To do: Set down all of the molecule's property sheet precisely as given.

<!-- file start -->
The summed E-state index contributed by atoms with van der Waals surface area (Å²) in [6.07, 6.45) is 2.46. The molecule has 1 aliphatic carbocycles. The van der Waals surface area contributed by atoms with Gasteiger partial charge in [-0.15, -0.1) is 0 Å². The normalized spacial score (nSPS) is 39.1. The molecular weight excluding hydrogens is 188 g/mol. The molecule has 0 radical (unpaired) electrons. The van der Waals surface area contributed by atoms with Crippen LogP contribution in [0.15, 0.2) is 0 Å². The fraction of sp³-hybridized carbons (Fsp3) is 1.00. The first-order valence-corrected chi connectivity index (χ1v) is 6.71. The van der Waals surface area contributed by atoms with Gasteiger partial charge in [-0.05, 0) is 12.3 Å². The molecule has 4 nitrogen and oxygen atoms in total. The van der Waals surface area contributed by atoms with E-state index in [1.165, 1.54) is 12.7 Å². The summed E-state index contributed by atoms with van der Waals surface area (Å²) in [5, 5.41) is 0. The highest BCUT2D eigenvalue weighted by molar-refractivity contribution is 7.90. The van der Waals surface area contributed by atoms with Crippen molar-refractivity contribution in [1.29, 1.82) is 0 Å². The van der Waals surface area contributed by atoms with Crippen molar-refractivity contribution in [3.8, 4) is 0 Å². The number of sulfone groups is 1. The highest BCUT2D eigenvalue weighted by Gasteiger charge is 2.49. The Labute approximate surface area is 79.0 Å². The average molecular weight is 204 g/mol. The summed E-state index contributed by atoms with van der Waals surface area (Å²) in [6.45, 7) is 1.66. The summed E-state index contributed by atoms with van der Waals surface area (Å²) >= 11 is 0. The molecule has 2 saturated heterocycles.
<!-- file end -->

The summed E-state index contributed by atoms with van der Waals surface area (Å²) in [6.07, 6.45) is 2.46. The molecule has 1 aliphatic carbocycles. The van der Waals surface area contributed by atoms with Gasteiger partial charge in [-0.15, -0.1) is 0 Å². The normalized spacial score (nSPS) is 39.1. The molecular weight excluding hydrogens is 188 g/mol. The molecule has 0 radical (unpaired) electrons. The van der Waals surface area contributed by atoms with Crippen LogP contribution in [0.15, 0.2) is 0 Å². The fraction of sp³-hybridized carbons (Fsp3) is 1.00. The first-order valence-corrected chi connectivity index (χ1v) is 6.71. The van der Waals surface area contributed by atoms with Gasteiger partial charge in [-0.05, 0) is 12.3 Å². The molecule has 4 nitrogen and oxygen atoms in total. The van der Waals surface area contributed by atoms with E-state index in [1.165, 1.54) is 12.7 Å². The summed E-state index contributed by atoms with van der Waals surface area (Å²) in [5, 5.41) is 0. The highest BCUT2D eigenvalue weighted by molar-refractivity contribution is 7.90. The van der Waals surface area contributed by atoms with Crippen molar-refractivity contribution in [1.29, 1.82) is 0 Å². The van der Waals surface area contributed by atoms with Crippen molar-refractivity contribution in [3.8, 4) is 0 Å². The number of sulfone groups is 1. The highest BCUT2D eigenvalue weighted by Gasteiger charge is 2.49. The Labute approximate surface area is 79.0 Å². The average molecular weight is 204 g/mol. The summed E-state index contributed by atoms with van der Waals surface area (Å²) in [6.45, 7) is 1.66. The summed E-state index contributed by atoms with van der Waals surface area (Å²) >= 11 is 0. The molecule has 2 saturated heterocycles.